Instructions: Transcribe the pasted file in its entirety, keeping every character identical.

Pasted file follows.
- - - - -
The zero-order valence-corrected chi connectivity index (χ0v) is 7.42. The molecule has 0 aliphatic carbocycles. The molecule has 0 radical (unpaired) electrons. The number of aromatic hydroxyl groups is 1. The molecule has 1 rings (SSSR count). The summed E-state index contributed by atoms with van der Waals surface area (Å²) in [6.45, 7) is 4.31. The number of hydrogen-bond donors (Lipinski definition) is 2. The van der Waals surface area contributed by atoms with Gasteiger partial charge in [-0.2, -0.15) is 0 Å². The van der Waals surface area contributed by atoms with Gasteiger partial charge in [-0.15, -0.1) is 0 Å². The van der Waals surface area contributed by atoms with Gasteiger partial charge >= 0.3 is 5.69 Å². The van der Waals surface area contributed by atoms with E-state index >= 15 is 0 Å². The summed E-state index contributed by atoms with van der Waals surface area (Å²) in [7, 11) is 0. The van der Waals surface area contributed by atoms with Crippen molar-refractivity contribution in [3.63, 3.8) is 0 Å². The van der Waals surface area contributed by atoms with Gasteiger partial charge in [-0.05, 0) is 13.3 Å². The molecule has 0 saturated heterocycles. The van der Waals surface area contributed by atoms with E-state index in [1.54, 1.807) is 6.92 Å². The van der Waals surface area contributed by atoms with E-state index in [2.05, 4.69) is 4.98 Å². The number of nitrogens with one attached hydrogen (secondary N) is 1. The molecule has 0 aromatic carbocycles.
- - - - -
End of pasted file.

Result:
The zero-order valence-corrected chi connectivity index (χ0v) is 7.42. The molecule has 0 aliphatic carbocycles. The molecule has 0 radical (unpaired) electrons. The number of aromatic hydroxyl groups is 1. The molecule has 1 rings (SSSR count). The summed E-state index contributed by atoms with van der Waals surface area (Å²) in [6.45, 7) is 4.31. The number of hydrogen-bond donors (Lipinski definition) is 2. The van der Waals surface area contributed by atoms with Gasteiger partial charge in [-0.2, -0.15) is 0 Å². The van der Waals surface area contributed by atoms with Gasteiger partial charge in [-0.15, -0.1) is 0 Å². The van der Waals surface area contributed by atoms with Gasteiger partial charge >= 0.3 is 5.69 Å². The van der Waals surface area contributed by atoms with E-state index >= 15 is 0 Å². The summed E-state index contributed by atoms with van der Waals surface area (Å²) in [7, 11) is 0. The van der Waals surface area contributed by atoms with Crippen molar-refractivity contribution in [3.63, 3.8) is 0 Å². The van der Waals surface area contributed by atoms with Gasteiger partial charge in [-0.05, 0) is 13.3 Å². The molecule has 0 saturated heterocycles. The van der Waals surface area contributed by atoms with E-state index in [1.54, 1.807) is 6.92 Å². The van der Waals surface area contributed by atoms with E-state index in [2.05, 4.69) is 4.98 Å². The number of nitrogens with one attached hydrogen (secondary N) is 1. The molecule has 0 aromatic carbocycles.